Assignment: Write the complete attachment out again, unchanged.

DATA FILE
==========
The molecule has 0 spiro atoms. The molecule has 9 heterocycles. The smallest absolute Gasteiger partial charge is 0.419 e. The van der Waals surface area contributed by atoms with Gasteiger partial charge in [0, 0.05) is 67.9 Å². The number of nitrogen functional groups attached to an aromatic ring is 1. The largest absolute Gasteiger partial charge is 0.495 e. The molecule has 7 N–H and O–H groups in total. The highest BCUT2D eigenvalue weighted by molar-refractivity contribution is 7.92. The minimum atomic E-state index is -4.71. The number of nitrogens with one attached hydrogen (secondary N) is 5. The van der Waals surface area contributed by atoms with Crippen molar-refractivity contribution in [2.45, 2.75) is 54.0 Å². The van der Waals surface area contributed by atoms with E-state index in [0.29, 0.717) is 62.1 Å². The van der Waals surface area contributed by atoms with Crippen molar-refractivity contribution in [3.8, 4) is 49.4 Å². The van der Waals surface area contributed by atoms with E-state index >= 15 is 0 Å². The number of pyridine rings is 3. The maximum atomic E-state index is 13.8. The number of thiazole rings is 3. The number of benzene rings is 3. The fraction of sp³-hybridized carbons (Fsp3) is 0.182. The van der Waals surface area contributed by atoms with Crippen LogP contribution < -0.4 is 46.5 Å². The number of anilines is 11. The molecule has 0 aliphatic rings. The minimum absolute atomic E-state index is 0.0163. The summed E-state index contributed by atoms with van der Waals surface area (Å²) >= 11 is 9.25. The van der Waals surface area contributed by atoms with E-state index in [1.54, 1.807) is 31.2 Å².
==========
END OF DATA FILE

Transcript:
The molecule has 0 spiro atoms. The molecule has 9 heterocycles. The smallest absolute Gasteiger partial charge is 0.419 e. The van der Waals surface area contributed by atoms with Gasteiger partial charge in [0, 0.05) is 67.9 Å². The number of nitrogen functional groups attached to an aromatic ring is 1. The largest absolute Gasteiger partial charge is 0.495 e. The molecule has 7 N–H and O–H groups in total. The highest BCUT2D eigenvalue weighted by molar-refractivity contribution is 7.92. The minimum atomic E-state index is -4.71. The number of nitrogens with one attached hydrogen (secondary N) is 5. The van der Waals surface area contributed by atoms with Crippen molar-refractivity contribution in [2.45, 2.75) is 54.0 Å². The van der Waals surface area contributed by atoms with E-state index in [0.29, 0.717) is 62.1 Å². The van der Waals surface area contributed by atoms with Crippen molar-refractivity contribution in [3.8, 4) is 49.4 Å². The van der Waals surface area contributed by atoms with E-state index >= 15 is 0 Å². The number of pyridine rings is 3. The maximum atomic E-state index is 13.8. The number of thiazole rings is 3. The number of benzene rings is 3. The fraction of sp³-hybridized carbons (Fsp3) is 0.182. The van der Waals surface area contributed by atoms with Crippen LogP contribution < -0.4 is 46.5 Å². The number of anilines is 11. The molecule has 0 aliphatic rings. The minimum absolute atomic E-state index is 0.0163. The summed E-state index contributed by atoms with van der Waals surface area (Å²) >= 11 is 9.25. The van der Waals surface area contributed by atoms with E-state index in [1.54, 1.807) is 31.2 Å².